Randy McDonald (rfmcdpei) wrote,
Randy McDonald
rfmcdpei

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[BRIEF NOTE] On Bisexuality

The recent New York Times article "Straight, Gay or Lying--Bisexuality Revisited" has provoked a lot of discussion with its suggestion that bisexuality doesn't exist.

The study, by a team of psychologists in Chicago and Toronto, lends support to those who have long been skeptical that bisexuality is a distinct and stable sexual orientation.

People who claim bisexuality, according to these critics, are usually homosexual, but are ambivalent about their homosexuality or simply closeted. "You're either gay, straight or lying," as some gay men have put it.

In the new study, a team of psychologists directly measured genital arousal patterns in response to images of men and women. The psychologists found that men who identified themselves as bisexual were in fact exclusively aroused by either one sex or the other, usually by other men.

The study is the largest of several small reports suggesting that the estimated 1.7 percent of men who identify themselves as bisexual show physical attraction patterns that differ substantially from their professed desires.

"Research on sexual orientation has been based almost entirely on self-reports, and this is one of the few good studies using physiological measures," said Dr. Lisa Diamond, an associate professor of psychology and gender identity at the University of Utah, who was not involved in the study.

The discrepancy between what is happening in people's minds and what is going on in their bodies, she said, presents a puzzle "that the field now has to crack, and it raises this question about what we mean when we talk about desire."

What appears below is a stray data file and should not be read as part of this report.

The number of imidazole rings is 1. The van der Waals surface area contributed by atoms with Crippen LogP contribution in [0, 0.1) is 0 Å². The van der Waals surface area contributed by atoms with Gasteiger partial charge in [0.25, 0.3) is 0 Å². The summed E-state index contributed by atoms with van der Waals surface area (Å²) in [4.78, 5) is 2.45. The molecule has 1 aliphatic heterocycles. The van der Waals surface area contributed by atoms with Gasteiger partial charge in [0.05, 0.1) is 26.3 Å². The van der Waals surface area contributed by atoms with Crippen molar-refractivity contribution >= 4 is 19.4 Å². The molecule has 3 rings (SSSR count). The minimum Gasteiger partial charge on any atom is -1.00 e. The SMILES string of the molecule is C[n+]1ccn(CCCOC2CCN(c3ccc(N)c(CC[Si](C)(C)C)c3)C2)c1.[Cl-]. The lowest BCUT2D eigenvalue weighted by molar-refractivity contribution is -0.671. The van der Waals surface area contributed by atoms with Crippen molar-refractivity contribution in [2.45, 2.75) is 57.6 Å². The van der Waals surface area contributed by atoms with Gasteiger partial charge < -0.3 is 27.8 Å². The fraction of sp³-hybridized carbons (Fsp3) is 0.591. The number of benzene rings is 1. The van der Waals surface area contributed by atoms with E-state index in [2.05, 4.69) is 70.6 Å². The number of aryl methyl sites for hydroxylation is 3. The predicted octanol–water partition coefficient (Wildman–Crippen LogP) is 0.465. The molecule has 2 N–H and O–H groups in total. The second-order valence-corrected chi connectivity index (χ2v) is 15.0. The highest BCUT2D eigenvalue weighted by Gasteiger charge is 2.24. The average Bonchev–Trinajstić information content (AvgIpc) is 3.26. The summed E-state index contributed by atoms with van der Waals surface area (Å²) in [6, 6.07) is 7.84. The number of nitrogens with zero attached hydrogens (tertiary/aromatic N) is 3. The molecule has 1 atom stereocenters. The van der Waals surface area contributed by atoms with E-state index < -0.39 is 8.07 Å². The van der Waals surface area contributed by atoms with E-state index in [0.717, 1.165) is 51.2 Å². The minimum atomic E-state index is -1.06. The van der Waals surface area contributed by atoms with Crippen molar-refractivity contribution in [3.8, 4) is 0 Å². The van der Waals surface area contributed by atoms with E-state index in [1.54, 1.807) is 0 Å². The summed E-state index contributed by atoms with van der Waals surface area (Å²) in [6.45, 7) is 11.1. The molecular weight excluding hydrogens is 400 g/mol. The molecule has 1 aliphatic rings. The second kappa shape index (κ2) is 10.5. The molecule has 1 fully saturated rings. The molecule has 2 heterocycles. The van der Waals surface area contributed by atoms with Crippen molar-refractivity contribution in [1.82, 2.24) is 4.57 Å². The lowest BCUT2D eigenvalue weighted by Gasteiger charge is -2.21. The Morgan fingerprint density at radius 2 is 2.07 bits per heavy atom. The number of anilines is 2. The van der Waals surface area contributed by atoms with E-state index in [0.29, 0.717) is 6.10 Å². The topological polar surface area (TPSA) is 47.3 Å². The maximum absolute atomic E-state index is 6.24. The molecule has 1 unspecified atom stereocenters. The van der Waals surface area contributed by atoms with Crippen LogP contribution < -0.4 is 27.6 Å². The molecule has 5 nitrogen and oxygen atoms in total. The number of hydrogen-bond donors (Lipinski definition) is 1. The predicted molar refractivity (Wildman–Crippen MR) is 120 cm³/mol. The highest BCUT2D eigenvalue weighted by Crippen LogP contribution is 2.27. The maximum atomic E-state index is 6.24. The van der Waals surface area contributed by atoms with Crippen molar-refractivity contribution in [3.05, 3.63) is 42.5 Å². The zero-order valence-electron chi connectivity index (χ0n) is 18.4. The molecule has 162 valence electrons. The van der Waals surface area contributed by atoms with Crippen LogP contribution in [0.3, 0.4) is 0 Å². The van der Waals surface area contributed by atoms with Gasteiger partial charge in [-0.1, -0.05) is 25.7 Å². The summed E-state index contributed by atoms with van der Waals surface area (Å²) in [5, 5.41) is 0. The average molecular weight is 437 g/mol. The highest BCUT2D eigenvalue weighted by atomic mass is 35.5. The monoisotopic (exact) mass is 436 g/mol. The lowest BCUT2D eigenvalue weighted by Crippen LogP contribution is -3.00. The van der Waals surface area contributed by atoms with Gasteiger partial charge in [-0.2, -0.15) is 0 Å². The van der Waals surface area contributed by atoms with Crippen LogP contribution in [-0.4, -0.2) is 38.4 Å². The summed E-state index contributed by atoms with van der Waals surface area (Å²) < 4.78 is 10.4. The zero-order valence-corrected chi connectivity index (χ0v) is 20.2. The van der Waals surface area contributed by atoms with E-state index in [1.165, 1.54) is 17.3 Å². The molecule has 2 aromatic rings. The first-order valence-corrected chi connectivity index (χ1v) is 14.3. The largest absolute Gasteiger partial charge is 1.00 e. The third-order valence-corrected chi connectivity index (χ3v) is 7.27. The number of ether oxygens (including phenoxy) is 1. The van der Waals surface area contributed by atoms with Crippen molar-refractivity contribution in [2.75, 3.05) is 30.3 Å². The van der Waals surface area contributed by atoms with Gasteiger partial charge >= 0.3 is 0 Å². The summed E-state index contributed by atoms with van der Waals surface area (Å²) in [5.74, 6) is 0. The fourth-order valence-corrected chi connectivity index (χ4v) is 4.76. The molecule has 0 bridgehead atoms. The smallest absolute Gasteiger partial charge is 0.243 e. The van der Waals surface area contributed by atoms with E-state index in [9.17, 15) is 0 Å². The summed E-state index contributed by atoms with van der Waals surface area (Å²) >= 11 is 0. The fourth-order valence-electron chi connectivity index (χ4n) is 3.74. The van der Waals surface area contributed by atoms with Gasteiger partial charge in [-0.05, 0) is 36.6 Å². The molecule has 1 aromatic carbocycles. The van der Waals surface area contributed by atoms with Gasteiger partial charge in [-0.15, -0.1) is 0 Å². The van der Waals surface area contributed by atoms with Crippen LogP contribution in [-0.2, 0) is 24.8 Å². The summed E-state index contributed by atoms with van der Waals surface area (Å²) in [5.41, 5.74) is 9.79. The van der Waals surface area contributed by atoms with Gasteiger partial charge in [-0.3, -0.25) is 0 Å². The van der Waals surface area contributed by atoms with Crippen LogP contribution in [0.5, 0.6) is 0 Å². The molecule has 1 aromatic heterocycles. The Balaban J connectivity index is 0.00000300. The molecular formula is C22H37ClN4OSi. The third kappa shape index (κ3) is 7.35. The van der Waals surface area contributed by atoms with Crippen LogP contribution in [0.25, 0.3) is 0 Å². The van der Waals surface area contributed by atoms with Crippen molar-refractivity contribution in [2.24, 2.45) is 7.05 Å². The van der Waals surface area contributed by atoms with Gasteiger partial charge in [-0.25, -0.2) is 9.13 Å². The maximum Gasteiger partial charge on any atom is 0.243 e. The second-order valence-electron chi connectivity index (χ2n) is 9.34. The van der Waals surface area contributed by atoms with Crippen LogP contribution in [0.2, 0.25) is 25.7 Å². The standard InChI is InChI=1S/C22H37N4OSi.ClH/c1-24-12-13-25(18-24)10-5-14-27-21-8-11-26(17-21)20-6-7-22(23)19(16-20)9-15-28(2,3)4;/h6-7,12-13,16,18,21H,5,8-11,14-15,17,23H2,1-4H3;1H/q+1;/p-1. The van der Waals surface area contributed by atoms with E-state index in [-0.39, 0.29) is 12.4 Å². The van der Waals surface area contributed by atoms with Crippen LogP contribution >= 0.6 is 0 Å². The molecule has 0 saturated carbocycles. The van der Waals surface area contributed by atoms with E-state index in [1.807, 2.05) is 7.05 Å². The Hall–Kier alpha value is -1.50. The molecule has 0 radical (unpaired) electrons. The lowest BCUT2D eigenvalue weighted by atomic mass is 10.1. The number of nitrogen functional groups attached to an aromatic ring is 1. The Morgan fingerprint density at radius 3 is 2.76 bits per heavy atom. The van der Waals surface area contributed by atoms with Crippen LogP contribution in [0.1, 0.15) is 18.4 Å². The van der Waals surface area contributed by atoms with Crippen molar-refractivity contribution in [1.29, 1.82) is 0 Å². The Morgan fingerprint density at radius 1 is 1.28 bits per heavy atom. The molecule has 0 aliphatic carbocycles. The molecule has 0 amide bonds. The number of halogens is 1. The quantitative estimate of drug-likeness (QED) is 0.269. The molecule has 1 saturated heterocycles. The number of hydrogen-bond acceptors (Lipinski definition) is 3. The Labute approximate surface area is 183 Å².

"We have assumed that everyone means the same thing," she added, "but here we have evidence that that is not the case."


Myself, I think that people are working with different definitions of bisexuality. While I know that it's a notoriously bad idea to judge the legitimacy of a scientific experiment based on a press report, the researchers seem to be working with a definition of bisexuality as a sexual orientation marked by an individual's equal attraction to individuals of both sexes. This doesn't work with the definitions of bisexuality that I've used and which seem to be fairly current, which argue that bisexuality is a sexual orientation in which people experience some attraction to individuals of both sexes and that this attraction can definitely be unbalanced. That's been my experience of bisexuality ever since the light bulb went on, at least.

Yes, I know full well that you can question whether or not I'm actually gay with a passing interest in women, and that I am quite aware that this question can be debated endlessly. I've tired of this debate. I've realized that whenever I try to inquire too deeply, I end up encountering a variation upon Heisenberg's uncertainty principle, ignorant of both my precise location (here, on the Kinsey scale) and my exact motion. I've abandoned location for, well, motion. I know my starting point well enough to be able to navigate, at least. I leave precise determinations for others.
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